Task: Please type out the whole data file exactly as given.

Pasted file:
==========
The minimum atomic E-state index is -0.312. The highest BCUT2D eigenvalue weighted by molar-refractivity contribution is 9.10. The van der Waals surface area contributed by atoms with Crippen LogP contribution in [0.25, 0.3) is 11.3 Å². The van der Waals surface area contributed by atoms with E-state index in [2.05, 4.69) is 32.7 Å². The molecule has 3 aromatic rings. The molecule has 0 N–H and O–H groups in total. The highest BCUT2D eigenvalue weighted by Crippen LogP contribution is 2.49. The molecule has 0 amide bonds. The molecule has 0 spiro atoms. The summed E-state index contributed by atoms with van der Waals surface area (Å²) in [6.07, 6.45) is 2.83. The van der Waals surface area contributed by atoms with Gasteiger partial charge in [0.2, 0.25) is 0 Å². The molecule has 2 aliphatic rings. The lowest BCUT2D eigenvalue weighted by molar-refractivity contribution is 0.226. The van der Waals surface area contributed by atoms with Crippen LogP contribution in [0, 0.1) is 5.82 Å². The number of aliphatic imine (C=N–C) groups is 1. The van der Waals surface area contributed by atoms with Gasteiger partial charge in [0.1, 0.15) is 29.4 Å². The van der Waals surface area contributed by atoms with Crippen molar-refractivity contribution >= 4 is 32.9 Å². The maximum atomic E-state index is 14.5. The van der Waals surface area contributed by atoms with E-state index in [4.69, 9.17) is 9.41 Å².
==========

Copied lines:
The minimum atomic E-state index is -0.312. The highest BCUT2D eigenvalue weighted by molar-refractivity contribution is 9.10. The van der Waals surface area contributed by atoms with Crippen LogP contribution in [0.25, 0.3) is 11.3 Å². The van der Waals surface area contributed by atoms with E-state index in [2.05, 4.69) is 32.7 Å². The molecule has 3 aromatic rings. The molecule has 0 N–H and O–H groups in total. The highest BCUT2D eigenvalue weighted by Crippen LogP contribution is 2.49. The molecule has 0 amide bonds. The molecule has 0 spiro atoms. The summed E-state index contributed by atoms with van der Waals surface area (Å²) in [6.07, 6.45) is 2.83. The van der Waals surface area contributed by atoms with Gasteiger partial charge in [0.2, 0.25) is 0 Å². The molecule has 2 aliphatic rings. The lowest BCUT2D eigenvalue weighted by molar-refractivity contribution is 0.226. The van der Waals surface area contributed by atoms with Crippen LogP contribution in [0, 0.1) is 5.82 Å². The number of aliphatic imine (C=N–C) groups is 1. The van der Waals surface area contributed by atoms with Gasteiger partial charge in [0.1, 0.15) is 29.4 Å². The van der Waals surface area contributed by atoms with Crippen molar-refractivity contribution >= 4 is 32.9 Å². The maximum atomic E-state index is 14.5. The van der Waals surface area contributed by atoms with E-state index in [4.69, 9.17) is 9.41 Å².